Exploring Adaptive Drug Resistance in Melanoma

Helmut Schaider, MD, associate professor, Dermatology Research Centre, The University of Queensland, Australia, discusses drug resistance in melanoma.<br /> &nbsp;

Helmut Schaider, MD, associate professor, Dermatology Research Centre, The University of Queensland, Australia, discusses drug resistance in melanoma.

Adaptive drug resistance occurs in the first 4 to 6 weeks when patients initially start treatment, Schaider explains. Recently, a new model has shown in an in vitro system that if you treat highly proliferative parental cells with a drug, they are slow cycling. The transition from slow-cycling cells to permanently resistant cells has not been looked at in the past.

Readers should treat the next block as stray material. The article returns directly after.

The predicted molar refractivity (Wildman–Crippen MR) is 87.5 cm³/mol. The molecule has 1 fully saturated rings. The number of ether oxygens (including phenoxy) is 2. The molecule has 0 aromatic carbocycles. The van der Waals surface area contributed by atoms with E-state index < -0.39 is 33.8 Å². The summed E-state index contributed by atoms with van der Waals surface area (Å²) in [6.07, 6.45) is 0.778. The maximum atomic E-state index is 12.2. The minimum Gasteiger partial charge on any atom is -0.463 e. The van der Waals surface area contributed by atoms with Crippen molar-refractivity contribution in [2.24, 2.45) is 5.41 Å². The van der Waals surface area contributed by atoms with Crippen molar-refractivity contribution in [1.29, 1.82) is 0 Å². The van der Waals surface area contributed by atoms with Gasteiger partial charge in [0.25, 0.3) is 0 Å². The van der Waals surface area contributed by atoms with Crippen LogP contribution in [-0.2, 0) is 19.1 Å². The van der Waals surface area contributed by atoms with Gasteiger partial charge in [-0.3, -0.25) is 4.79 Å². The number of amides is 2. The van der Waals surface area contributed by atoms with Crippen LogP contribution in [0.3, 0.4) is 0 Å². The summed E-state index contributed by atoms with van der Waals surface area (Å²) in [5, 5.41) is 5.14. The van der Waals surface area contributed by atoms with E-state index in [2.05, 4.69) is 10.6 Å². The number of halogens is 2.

Recent research has shown that these cells form colonies and start proliferating again. They then form a permanent resistance to the drug to which they were initially exposed.